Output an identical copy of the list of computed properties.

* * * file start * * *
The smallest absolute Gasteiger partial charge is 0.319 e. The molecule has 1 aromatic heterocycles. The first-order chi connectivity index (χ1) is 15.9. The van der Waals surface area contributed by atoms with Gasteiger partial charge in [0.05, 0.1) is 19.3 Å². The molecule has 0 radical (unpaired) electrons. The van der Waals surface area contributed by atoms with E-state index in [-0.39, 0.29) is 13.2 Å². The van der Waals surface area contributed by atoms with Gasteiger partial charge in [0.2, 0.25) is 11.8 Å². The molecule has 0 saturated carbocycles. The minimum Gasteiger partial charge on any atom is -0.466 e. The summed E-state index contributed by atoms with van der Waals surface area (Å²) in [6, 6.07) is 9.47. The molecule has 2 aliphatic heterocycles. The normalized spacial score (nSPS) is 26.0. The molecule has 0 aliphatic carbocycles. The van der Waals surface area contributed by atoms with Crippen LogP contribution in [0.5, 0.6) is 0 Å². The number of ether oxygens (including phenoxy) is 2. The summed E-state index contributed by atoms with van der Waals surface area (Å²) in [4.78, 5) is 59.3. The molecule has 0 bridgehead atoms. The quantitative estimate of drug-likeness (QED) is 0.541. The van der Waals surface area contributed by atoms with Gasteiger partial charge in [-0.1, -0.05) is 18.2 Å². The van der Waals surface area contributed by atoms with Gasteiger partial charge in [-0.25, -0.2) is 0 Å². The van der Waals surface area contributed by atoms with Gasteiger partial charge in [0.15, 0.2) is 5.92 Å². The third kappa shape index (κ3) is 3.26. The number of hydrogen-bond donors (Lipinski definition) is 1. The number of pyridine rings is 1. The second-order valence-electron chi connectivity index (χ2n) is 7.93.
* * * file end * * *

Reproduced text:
The smallest absolute Gasteiger partial charge is 0.319 e. The molecule has 1 aromatic heterocycles. The first-order chi connectivity index (χ1) is 15.9. The van der Waals surface area contributed by atoms with Gasteiger partial charge in [0.05, 0.1) is 19.3 Å². The molecule has 0 radical (unpaired) electrons. The van der Waals surface area contributed by atoms with E-state index in [-0.39, 0.29) is 13.2 Å². The van der Waals surface area contributed by atoms with Gasteiger partial charge in [0.2, 0.25) is 11.8 Å². The molecule has 0 saturated carbocycles. The minimum Gasteiger partial charge on any atom is -0.466 e. The summed E-state index contributed by atoms with van der Waals surface area (Å²) in [6, 6.07) is 9.47. The molecule has 2 aliphatic heterocycles. The normalized spacial score (nSPS) is 26.0. The molecule has 0 aliphatic carbocycles. The van der Waals surface area contributed by atoms with Crippen LogP contribution in [0.5, 0.6) is 0 Å². The number of ether oxygens (including phenoxy) is 2. The summed E-state index contributed by atoms with van der Waals surface area (Å²) in [4.78, 5) is 59.3. The molecule has 0 bridgehead atoms. The quantitative estimate of drug-likeness (QED) is 0.541. The van der Waals surface area contributed by atoms with Gasteiger partial charge in [-0.1, -0.05) is 18.2 Å². The van der Waals surface area contributed by atoms with Gasteiger partial charge in [-0.25, -0.2) is 0 Å². The van der Waals surface area contributed by atoms with Gasteiger partial charge in [0.15, 0.2) is 5.92 Å². The third kappa shape index (κ3) is 3.26. The number of hydrogen-bond donors (Lipinski definition) is 1. The number of pyridine rings is 1. The second-order valence-electron chi connectivity index (χ2n) is 7.93.